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Univ. of Idaho urges students to avoid travel over Labor Day weekend

The university president's message comes as the rate of coronavirus infection has significantly increased in neighboring Whitman County.

Editor's note: Above video is a previous report on classes beginning at the University of Idaho

MOSCOW, Idaho — As a holiday weekend approaches, leaders at the University of Idaho are strongly encouraging students to avoid travel as COVID-19 cases spike in neighboring Whitman County. 

In a memo sent to students, faculty and staff, UI President Scott Green said university leaders "strongly encourage students to remain in Moscow until the Fall Break, including over Labor Day." The university is asking those who do travel over Labor Day weekend to be tested for COVID-19 no sooner than six days after their return or at the first sign of symptoms. 

Students who need help scheduling an appointment for asymptomatic testing can email covid19questions@uidaho.edu. 

"With the significant increase in infection rate in Pullman, we appreciate your heightened observance of Healthy Vandal protocols. Whitman County has had 350 cases and climbing in the past 10 days — this is significantly more than we had in our entire initial screening," the memo reads. "Care and caution should be taken by all employees and students as these are our colleagues, friends and neighbors and many members of our campus community live in Whitman County. We owe it to each other to act responsibly."

Adjusted for population size, Pullman has one of the fastest-growing coronavirus outbreaks in the nation, according to a New York Times data dashboard. The city is home to Washington State University. 

RELATED: 'We're really disturbed by the numbers': WSU responds to Pullman's surging COVID-19 cases

Based on numbers from the last two weeks, Pullman has 5.9 new cases of coronavirus per every 1,000 residents, according to the dashboard.

On Wednesday, Sept. 2 the Whitman County Health Department reported 59 new positive cases of the coronavirus, for a total of 618 cases. All but one of the new cases were reported in people under the age of 40.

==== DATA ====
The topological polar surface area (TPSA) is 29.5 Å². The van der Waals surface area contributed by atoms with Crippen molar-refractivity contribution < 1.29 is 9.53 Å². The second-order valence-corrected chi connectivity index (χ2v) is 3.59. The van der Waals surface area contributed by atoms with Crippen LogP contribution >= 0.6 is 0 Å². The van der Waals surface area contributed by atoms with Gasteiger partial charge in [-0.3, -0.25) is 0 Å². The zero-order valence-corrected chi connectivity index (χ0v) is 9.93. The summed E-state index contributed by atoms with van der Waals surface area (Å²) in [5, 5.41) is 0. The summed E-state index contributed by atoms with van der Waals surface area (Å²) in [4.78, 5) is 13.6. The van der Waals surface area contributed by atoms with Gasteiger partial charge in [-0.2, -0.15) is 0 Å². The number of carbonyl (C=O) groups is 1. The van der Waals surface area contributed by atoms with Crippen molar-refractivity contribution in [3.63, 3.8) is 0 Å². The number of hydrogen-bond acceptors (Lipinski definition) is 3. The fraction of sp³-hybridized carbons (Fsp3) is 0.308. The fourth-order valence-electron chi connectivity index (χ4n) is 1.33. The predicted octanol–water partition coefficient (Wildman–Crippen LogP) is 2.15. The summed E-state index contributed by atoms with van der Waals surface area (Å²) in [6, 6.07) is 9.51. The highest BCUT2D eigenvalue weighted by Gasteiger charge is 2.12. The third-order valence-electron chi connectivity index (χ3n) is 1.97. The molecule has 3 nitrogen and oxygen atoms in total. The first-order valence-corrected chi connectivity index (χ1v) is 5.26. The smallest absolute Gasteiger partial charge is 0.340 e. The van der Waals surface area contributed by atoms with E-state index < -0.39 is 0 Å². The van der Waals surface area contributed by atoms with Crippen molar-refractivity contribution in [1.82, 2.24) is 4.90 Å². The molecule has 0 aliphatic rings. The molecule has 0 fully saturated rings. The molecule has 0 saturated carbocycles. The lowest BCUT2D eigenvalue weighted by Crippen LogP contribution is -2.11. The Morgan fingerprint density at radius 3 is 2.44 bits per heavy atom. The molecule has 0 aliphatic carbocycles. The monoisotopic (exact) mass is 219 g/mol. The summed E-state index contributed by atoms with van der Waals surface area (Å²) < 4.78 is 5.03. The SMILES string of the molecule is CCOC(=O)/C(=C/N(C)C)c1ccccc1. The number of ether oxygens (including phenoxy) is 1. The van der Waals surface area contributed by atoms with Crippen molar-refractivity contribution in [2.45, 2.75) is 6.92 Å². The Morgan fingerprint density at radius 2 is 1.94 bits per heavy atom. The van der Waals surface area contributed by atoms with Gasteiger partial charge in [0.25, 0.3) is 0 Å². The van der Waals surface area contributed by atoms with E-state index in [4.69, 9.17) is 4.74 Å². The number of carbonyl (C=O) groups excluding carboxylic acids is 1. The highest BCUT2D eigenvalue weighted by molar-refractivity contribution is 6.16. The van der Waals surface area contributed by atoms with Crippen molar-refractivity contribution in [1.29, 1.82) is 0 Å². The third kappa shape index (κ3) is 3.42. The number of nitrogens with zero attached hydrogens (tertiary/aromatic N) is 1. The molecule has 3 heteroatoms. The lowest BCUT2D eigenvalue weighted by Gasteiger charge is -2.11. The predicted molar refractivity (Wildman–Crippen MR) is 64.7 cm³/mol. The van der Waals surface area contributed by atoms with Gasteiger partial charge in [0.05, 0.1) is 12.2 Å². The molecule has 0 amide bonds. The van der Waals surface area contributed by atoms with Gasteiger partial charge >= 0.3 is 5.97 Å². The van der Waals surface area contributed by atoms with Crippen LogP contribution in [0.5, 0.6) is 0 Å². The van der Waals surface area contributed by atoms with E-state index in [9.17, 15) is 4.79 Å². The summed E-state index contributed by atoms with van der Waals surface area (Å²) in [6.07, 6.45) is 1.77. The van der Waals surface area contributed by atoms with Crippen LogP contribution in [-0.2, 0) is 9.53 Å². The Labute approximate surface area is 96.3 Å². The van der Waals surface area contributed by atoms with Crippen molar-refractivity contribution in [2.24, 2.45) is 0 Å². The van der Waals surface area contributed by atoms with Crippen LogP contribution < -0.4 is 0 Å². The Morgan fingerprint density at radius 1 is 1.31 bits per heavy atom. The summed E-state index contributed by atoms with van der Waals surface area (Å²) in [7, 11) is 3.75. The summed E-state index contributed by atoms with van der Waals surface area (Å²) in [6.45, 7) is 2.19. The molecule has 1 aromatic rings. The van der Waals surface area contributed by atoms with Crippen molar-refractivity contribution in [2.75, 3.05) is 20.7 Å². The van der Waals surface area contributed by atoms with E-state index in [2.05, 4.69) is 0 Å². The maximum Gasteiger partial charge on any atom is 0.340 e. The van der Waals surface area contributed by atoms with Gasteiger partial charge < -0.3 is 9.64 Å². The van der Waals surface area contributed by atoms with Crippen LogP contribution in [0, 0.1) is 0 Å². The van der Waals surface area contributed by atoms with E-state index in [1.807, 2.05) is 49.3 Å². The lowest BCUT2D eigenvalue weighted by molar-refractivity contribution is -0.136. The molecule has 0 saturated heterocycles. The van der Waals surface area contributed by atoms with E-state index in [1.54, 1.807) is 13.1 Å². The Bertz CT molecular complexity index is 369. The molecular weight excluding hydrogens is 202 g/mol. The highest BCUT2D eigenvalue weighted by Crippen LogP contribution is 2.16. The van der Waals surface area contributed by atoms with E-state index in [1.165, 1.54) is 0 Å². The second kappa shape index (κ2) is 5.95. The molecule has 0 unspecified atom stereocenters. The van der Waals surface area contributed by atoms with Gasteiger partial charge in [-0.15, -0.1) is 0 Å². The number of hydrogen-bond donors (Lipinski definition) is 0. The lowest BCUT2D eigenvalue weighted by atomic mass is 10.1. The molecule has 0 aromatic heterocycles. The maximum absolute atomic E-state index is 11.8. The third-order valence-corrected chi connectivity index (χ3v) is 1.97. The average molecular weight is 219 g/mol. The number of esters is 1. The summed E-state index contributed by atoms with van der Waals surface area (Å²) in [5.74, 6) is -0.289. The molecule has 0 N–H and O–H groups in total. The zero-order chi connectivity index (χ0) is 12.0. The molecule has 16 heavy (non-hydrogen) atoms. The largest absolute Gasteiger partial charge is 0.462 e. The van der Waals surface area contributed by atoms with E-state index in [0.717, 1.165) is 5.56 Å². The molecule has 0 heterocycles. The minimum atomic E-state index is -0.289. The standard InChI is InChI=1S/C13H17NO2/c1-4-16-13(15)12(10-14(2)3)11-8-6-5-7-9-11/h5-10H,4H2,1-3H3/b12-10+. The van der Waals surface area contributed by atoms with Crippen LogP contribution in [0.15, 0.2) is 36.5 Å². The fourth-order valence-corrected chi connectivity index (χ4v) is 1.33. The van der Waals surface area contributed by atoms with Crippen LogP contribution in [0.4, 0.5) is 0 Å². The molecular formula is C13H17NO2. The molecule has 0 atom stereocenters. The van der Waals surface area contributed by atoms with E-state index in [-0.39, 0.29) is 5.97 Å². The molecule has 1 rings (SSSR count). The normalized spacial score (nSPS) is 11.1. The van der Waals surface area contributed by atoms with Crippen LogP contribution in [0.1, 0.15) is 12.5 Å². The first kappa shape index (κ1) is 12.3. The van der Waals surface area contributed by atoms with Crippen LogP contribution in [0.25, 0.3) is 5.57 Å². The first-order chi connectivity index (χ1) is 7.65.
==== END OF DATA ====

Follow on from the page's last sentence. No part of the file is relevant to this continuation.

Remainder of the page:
Many of Pullman's new coronavirus cases have occurred since WSU students returned to the area, regardless of the university's move to offer classes online.

RELATED: Pullman Police: Ten tickets given to people hosting parties in the last six days

In-person classes began at the University of Idaho on Monday, Aug. 24. All students were required to test negative for COVID-19 before returning to their classrooms. 

Every student living on campus must also be tested, even if they are participating in online classes.

RELATED: Fall classes start at University of Idaho with COVID-19 precautions in place

The University of Idaho's testing lab will remain open until the viral threat of COVID-19 is diminished. As the university shifts to surveillance sampling, labs will also support testing in the region.

Due to Labor Day Travel, the university planned to begin surveillance testing the week of Sept. 13, but those efforts may begin sooner due to the increasing infection rate in Whitman County. 

Surveillance testing means that random samples of people will be selected and tested for COVID-19, regardless of whether they have been exposed to the virus or if they are showing symptoms.    

Those who experience COVID-19 symptoms at the University of Idaho should quarantine themselves and call 208-885-6693 to coordinate testing at Gritman's Martin Wellness Center. 

Green previously sent a memo to all students and faculty several days after students returned to the UI campus and reports were made of off-campus parties.  

The Moscow Police Department and UI Dean of Students are now following up on the reports of off-campus parties. Students will be disciplined for continued disregard of the Healthy Vandal Pledge up to and including expulsion, according to the memo.

Fraternity and Sorority Life disciplinary processes will be followed should the university identify any UI Greek Life organization not adhering to the rules. The memo states punishment could range from relocating first-year students or closing the chapter.

RELATED: Gonzaga, Univ. of Idaho students could face consequences for partying